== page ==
The remaining churches people can see are St. Basil Church, Apple Church, St. Barbara Chapel, Snake Church, Dark Church, St. Catherine Chapel, Sandal Church, and Buckle Church, that never fail to mesmerize me until now.

Further post about my visit in Cappadocia and how I got cheated by the local tour package is here.

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St. Barbara Chapel
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Apple Church
Façade of a rock church
Façade of a rock church

5. Church on Spilled Blood, St. Petersburg, Russia

The Church of Our Saviour on the Spilled Blood or Church on Spilled Blood was built in 1883 by Alexander III as a memorial of his father, Alexander II. Its location is right on the site where Alexander II was assassinated by a group of revolutionaries. A stonework canopy inside the church symbolizes the holiness of the memorial, as pictured on the second image on the right side.

Unlike other churches with full of sculptures, Church on Spilled Blood is famous for  thousands of pieces of extremely detailed mosaic depicting biblical stories covering the entire part of the wall. I was way too stunned to witness its magnificent beauty that I couldn’t decide the best angles and spots to capture with my camera. They all are just incredible!

Further post about my visit in St. Petersburg can be found here.

6. The Peter and Paul Cathedral, St. Petersburg, Russia

Peter and Paul Cathedral is the oldest and the first landmark in St. Petersburg built inside the Peter and Paul Fortress during the reign of Peter the Great. The Russian Orthodox church situated along the Neva River was designed between 1712 and 1733 by Domenico Trezzini.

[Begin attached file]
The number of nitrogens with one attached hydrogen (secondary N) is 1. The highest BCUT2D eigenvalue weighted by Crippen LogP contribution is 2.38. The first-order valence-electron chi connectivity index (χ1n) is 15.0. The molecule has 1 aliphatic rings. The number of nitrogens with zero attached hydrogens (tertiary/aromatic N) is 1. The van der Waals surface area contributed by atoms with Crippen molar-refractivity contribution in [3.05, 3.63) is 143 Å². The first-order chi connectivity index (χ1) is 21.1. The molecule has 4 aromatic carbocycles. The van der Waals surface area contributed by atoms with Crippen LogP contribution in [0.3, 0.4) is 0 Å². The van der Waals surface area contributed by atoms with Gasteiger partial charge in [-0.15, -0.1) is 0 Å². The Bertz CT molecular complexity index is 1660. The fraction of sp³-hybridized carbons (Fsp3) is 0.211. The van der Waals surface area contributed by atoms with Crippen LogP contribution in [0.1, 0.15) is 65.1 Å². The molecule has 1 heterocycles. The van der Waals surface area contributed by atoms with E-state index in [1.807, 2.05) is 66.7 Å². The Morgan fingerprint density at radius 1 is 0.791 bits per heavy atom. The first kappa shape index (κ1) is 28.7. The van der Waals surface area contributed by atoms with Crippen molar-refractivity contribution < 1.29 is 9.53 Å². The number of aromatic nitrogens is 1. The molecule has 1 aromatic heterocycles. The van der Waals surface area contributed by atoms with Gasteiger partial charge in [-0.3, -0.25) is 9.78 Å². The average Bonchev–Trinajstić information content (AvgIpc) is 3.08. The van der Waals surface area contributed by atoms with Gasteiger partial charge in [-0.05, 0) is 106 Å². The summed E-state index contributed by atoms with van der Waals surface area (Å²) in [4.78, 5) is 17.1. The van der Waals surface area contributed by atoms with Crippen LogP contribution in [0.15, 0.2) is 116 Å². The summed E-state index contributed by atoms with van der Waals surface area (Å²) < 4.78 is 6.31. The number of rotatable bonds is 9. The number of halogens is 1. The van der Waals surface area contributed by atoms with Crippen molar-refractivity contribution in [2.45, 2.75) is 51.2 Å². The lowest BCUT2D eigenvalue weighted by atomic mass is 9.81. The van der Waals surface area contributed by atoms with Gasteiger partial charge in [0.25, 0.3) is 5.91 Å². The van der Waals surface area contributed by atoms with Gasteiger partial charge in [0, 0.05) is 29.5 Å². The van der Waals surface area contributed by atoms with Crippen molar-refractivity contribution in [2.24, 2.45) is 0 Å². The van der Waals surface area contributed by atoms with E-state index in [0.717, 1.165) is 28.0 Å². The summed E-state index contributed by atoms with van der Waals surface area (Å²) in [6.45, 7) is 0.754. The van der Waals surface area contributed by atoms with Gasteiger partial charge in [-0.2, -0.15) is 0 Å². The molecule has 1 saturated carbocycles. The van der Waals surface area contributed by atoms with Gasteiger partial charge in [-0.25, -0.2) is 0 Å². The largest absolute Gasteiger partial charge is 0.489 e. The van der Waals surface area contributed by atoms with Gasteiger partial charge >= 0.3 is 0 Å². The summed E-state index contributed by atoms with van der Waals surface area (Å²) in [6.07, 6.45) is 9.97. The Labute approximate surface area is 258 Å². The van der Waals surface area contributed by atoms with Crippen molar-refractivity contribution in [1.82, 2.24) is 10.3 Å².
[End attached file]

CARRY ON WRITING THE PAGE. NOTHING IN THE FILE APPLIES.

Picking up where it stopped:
Apart from holding religious services, Peter and Paul Cathedral has become the final resting place of nearly all members of Russian royal families, including Peter the Great, Catherine the Great and Tsar Nicholas II and his family members who were brutally assassinated during the Bolshevik revolution. Anastasia, the youngest daughter of Tsar Nicholas II who was often rumored that she escaped the massacre, was buried here as well after her remaining body was found in 2007.

Further post about my visit in St. Petersburg can be found here.

7. St. Isaac’s Cathedral, St. Petersburg, Russia

Built between 1818 and 1858, St. Isaac’s Cathedral is the largest Orthodox cathedral in Russia designed by a French-born architect August Montferrand, dedicated to St. Isaac of Dalmatia, a patron saint of Peter the Great. The church is very lavish with red granite façade and gold-plated statues and engravings, amazing details of mosaic paintings and icons, as well as pillars made of malachite.

I completely lost my words to describe this wonderful masterpiece right before my eyes when I visited the site.

Further post about my visit in St. Petersburg can be found here.

8. Aarhus Cathedral, Aarhus, Denmark